I am dyslexic and have a son that is dyslexic. I have been through nearly every battle, obstacle, and situation I feel that any mother and person with dyslexia might have to go through.
My son is an adult now and our journey, although extremely difficult, is one neither he nor I would ever take back. I meet and hear from so many children and parents of children with dyslexia, and what I can tell you is that there is a need for a desperate and extremely loud voice to help these children.
I heard from a mother that said her child said to her "I hate you because you gave me dyslexia." I will not judge this child because at a very young age, a dyslexic child's self-esteem can be torn apart and the labels and phrases they have to hear like “stupid,” “slow,” and “just try harder,” to mention just a few, are ones they too take on and believe. They know they are NOT stupid but they do not know or understand WHY they cannot GET IT like other kids.
After being diagnosed, the perceived shame of having the disability causes a large percentage to hide it. Parents often ask, “Should I tell my child they are dyslexic?” My answer, an emphatic “YES!” Get rid of that shame, once and for all, so these children can stand proud with their brilliant and creative minds. This is my goal and my work.
It is for these children I write this letter...
Dyslexia… Yes, you have dyslexia! It is the reason you struggle to learn to read, have problems with sequence, right from left, top from bottom… yes, all that seemingly simple, yet taken for granted, fun and important stuff! It is neurological in origin and is characterized with difficulties with accurate and/or fluent word recognition and by poor spelling and decoding abilities. To dispel a common misconception, the problem is NOT the way YOUR eyes see things. Many dyslexics just do not hear sounds phonetically. It has absolutely nothing to do with your intelligence!
I am dyslexic too, and I want to welcome you to a group of rather famous people. Some of us have created and built phenomenal structures. Some have discovered and invented scientific theories. Some of us are famous movie stars and some have painted the world’s most famous paintings! Some of us are the richest people on earth, doing amazing things with our wealth and created some of the amazing technology of today that has changed our world.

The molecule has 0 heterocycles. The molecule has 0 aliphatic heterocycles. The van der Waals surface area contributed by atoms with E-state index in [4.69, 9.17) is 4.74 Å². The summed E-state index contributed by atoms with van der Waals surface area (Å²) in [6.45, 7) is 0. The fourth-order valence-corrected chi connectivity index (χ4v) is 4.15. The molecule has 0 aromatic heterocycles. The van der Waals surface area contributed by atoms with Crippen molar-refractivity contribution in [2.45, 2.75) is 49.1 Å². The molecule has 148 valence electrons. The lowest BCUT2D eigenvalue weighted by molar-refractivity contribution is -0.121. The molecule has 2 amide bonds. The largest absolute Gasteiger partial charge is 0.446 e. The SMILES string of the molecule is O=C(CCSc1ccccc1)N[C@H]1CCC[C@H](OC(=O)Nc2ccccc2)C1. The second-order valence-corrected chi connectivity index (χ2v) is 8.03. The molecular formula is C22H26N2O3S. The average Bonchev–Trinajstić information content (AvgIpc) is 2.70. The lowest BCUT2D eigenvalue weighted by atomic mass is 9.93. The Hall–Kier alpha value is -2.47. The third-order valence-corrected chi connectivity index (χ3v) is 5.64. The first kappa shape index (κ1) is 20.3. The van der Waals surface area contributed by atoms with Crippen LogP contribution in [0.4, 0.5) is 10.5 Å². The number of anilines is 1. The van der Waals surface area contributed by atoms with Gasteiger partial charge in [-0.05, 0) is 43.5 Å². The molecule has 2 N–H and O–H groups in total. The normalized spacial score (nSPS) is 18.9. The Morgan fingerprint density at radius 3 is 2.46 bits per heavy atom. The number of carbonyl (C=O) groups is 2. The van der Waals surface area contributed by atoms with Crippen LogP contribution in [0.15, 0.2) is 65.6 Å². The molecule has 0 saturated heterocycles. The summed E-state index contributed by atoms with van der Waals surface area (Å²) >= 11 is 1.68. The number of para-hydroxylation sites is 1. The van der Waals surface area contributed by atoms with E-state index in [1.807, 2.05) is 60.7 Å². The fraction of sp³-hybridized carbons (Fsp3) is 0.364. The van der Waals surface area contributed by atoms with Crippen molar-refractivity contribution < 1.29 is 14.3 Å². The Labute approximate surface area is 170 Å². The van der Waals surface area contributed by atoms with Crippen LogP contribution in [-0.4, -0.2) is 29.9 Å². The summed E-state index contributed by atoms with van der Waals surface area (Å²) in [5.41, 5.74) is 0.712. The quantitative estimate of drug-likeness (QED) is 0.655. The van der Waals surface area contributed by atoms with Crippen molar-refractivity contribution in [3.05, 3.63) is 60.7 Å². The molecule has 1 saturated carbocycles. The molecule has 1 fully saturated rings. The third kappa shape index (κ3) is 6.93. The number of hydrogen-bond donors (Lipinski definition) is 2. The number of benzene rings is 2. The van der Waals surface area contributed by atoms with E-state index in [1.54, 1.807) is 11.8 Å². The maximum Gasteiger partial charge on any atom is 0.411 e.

If you were able to choose to be creative and have an artistic mind like those people, would you make that choice? I would make that choice, even if it meant I had to have dyslexia! In life, there are always struggles. No one is immune from them and most of your struggles will come from being dyslexic, just like I have struggled with dyslexia. But do you know what? Pretending you are not dyslexic or trying to hide your dyslexia will make it multiple times more difficult for you to overcome those struggles. It is like saying, “I do not love all of who I am and I am ashamed”. Yet, there is nothing of which to be ashamed.
Yes, if you have dyslexia you will be a slow reader. You will have to work much harder than your peers do. You have to learn at a very young age to advocate for yourself and to work creatively around your weaknesses. It will not be easy, but you can do it as so many before you have. If they can make it, you can to!
Now I want to share with you what I consider the positives of dyslexia and why I love being dyslexic. There are so many plusses, but I will shorten the list to a few favorites!
You will learn skills and coping tools that your peers will not have to learn. Because of this, you will inherently learn one of the most important skills in life: how to get past a failure. Too many people never learn how to do this. Learning to fail and pick yourself up time after time, will make you an amazing, strong, and victorious person. You will prove to yourself that no matter what you put your mind to YOU will be successful.
Because you are dyslexic, you are a creative thinker. You think outside the box, you see the whole picture. You can maybe even see solutions in different dimensions. You do not need every little detail explained to you. You can see it and know how to solve or create something with little detail needing to be provided. You can solve problems in so many creative ways and people will lean on you for that creativity! You challenge people to think not just in black and white but also in colors. You are never at a loss of creativity for anything. I love that about myself, it makes me happy and I am not me without all of that.
Being dyslexic, you will have special creative strengths. It might be dance, science, cooking, art, building things; the list of creativity goes on. Find that strength, do it, and grow it. That will be your "happy place", the place you get to feel the success, and the place that is easy for you and that you do not have to struggle. It will be your redeeming quality. You will find your place in this world while focusing on those strengths. That is why I love being dyslexic: for what I have learned from it and for who I have become from it. Dyslexia and I were destined for each other. Through all the struggles, I would not have it any other way. I hope you learn to feel the same way!
Love Yourself, Know You are Special and Treasure your Own Uniqueness!
President & Co-Founder of Creative Kids Rock